WASHINGTON, Jan. 10 (UPI) -- Legislation to require the government to notify people when their personal information on the HealthCare.gov website is breached was passed Friday by the House.
The Health Exchange Security and Transparency Act was approved by a vote of 291-122, with 67 Democrats voting for the bill, The Hill reported.
The one-sentence bill would require the administration to notify users of healthcare exchanges within two days of a breach that their information may have been compromised.
Republicans said there is no such requirement under current law.
Rep. Darrell Issa, R-Calif., chairman of the House Oversight & Government Reform Committee, said a senior official with the Centers for Medicare and Medicaid Service warned in September against launching the site because of security concerns.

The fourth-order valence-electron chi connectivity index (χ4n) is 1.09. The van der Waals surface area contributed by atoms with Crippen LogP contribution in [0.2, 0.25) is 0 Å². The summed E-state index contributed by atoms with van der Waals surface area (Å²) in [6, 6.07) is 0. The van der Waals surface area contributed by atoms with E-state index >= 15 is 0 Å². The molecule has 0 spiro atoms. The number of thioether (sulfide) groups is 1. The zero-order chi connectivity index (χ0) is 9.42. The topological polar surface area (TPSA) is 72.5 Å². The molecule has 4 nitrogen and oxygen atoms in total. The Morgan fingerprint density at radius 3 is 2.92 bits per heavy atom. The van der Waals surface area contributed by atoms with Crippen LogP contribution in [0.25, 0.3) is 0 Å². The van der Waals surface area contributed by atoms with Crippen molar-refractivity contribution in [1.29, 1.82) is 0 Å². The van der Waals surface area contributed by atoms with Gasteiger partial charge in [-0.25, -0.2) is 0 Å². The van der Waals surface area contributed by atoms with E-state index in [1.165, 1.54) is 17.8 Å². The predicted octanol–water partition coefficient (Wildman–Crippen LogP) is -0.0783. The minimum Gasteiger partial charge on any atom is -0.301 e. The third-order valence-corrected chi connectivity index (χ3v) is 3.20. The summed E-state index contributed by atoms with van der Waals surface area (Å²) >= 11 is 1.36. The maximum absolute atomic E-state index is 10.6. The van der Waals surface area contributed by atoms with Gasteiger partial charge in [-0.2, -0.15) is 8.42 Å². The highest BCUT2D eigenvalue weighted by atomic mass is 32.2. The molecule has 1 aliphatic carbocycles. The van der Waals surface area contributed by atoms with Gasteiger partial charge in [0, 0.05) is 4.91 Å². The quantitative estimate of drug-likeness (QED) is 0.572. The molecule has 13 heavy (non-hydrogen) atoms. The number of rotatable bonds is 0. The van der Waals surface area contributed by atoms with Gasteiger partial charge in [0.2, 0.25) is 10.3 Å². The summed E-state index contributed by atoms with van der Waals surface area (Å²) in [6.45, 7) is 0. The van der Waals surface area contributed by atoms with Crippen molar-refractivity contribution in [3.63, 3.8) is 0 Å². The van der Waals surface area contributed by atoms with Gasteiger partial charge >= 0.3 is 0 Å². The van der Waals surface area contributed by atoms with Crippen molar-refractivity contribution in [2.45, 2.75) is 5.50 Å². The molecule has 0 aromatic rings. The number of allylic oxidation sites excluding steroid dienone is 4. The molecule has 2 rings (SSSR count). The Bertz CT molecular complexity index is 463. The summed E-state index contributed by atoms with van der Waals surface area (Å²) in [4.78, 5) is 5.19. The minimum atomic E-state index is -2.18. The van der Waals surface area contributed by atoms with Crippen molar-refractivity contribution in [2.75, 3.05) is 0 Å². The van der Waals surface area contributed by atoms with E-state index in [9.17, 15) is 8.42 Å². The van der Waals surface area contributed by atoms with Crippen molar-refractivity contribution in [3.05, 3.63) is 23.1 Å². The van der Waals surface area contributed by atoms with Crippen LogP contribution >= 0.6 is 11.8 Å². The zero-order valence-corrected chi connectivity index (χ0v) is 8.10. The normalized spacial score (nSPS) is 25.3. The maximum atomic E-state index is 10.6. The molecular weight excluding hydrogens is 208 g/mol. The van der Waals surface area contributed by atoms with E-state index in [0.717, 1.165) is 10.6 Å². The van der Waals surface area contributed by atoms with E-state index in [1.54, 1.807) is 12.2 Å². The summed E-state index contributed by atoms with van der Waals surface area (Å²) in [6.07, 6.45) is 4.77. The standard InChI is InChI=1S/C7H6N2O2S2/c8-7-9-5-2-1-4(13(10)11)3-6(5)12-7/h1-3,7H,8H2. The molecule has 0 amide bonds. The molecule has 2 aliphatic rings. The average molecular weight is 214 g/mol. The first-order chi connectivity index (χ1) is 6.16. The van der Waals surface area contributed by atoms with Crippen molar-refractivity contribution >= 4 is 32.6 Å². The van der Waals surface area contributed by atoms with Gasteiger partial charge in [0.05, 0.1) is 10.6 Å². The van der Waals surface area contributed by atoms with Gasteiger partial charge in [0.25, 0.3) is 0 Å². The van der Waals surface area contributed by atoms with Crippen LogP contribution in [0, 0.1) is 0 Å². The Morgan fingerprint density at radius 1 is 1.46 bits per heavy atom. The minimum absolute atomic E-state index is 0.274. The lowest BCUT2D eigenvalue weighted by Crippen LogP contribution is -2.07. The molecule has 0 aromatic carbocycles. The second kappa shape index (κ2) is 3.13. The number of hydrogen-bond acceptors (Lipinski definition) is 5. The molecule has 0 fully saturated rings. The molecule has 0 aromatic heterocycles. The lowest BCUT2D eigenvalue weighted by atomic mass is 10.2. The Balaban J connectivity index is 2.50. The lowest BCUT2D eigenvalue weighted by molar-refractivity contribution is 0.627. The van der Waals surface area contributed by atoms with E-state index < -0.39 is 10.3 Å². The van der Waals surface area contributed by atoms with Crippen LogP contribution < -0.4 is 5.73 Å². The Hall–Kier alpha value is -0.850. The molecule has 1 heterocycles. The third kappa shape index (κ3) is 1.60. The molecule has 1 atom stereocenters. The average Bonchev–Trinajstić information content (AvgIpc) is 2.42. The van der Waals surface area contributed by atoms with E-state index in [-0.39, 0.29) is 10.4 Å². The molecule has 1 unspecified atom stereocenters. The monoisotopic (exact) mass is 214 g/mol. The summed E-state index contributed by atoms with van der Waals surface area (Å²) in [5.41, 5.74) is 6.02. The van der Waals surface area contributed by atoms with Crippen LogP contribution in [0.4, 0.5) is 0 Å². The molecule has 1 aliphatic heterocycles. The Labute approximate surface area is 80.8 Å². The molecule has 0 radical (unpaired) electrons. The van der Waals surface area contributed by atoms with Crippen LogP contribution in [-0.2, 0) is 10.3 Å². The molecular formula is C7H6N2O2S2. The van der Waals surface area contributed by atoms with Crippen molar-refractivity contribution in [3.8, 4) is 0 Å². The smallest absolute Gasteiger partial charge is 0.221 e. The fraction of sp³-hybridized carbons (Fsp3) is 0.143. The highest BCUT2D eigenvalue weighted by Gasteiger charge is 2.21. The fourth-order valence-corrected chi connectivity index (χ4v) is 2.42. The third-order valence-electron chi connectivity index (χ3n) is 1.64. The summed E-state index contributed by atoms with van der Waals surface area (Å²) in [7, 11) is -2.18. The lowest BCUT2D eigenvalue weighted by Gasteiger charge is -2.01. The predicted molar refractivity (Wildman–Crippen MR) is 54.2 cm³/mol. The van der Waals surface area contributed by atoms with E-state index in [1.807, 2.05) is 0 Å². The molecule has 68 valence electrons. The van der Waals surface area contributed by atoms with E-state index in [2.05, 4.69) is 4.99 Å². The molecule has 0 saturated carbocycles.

Democrats said the statement, made in a memo by Teresa Fryer, the chief information office for CMS, had been taken out of context and was an attempt to create fear about the website.
Rep. Elijah Cummings, D-Md., the top Democrat on Issa's committee, said Fryer's memo was a draft that had not been sent to anyone, including her supervisor.
The White House said it opposed the bill because it would create "unrealistic and costly paperwork requirements." The administration said it already had plans to tell people whose information was on the site if their information was breached.
Senate Democrats are unlikely to consider the bill.